That's good stuff, as in pointing out specifically what in the data is obviously garbage and has to be fixed before anything useful can be gleaned out any 'data' one might have.

I'd say we are past the point where expecting anyone to come up with anything that might help with making a decision such as to when to end the quarantining and the like is realistic. It's going to be feel one's way and hope for the best.

I'd say that possibly a big debrief at the end of it, and a good look at the data generation problems with an eye to doing better next time, would be in order.

The ability of the model to make accurate predictions decreases with increasing amount of data. (figure 2)
----
Why does your abstract tree sometimes diverge? This is what the major new math paper addresses.

“ I do feel I am not getting straight answers.”

You should try asking economists questions sometimes. They always provide concise and consistent answers. ;)

Just linking a good twitter thread on these models: https://twitter.com/gro_tsen/status/1249738589396766720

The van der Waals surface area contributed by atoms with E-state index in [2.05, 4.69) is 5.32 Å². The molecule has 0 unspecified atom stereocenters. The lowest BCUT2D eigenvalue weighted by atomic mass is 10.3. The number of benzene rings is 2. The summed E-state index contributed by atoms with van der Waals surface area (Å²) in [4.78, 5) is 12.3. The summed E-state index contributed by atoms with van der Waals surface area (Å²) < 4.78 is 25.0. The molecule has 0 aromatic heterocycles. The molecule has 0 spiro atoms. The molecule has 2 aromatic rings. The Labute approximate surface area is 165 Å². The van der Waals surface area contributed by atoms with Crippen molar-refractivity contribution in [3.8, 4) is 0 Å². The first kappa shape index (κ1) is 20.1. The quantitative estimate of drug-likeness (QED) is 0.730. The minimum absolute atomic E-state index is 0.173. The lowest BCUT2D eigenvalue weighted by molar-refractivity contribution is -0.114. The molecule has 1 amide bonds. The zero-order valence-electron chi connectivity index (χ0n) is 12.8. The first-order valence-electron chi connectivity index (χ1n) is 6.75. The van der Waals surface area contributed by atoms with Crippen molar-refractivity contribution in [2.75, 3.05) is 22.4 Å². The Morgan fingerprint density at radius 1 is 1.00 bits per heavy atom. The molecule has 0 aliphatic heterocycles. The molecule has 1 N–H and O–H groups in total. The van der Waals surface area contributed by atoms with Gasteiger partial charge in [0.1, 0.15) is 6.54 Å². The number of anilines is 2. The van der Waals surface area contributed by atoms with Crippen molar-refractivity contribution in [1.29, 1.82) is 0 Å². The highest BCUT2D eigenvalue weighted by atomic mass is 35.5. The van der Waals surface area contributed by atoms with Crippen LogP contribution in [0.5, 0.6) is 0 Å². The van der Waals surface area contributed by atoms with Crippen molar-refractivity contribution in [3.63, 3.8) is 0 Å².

Tyler's vendetta against epidemiology during a global pandemic is doing serious damage to the reputation of this blog. Posting a random anecdote from someone claiming epidemiologists aren't as smart as engineers, and then concern trolling about wanting a positive response, is breathtakingly childish. My PhD is in physics, and I now work in quantitative biology, I know both epidemiologists and engineers, and they are both comparably smart and mathematically sophisticated (by the way, don't ask me what my physics advisors would have said if I had decided to go into economics).

As far as positive responses go, the epidemiologists I know are too busy doing actual constructive work to write blog posts or mouth off on Twitter about GRE scores. Good for them, I say.

I disagree. Epidemiology is particularly relevant during a pandemic. Science does not and cannot become immune to criticism when it is most relevant. Decision makers around the world have made hugely consequential decisions affecting hundreds of millions of people based on these models. It is a service to science and public discourse to ask these questions now as we, as society, debate who to listen to.

The enormous amount of push-back strikes me as very odd for scientists. If epidemiologists deserve this "special protection" why not politicians or central bankers? A lot of people who now protest that all epidemiologists and public health officials should be immune from scientific debate have and had no qualms to pass immediate judgment on others....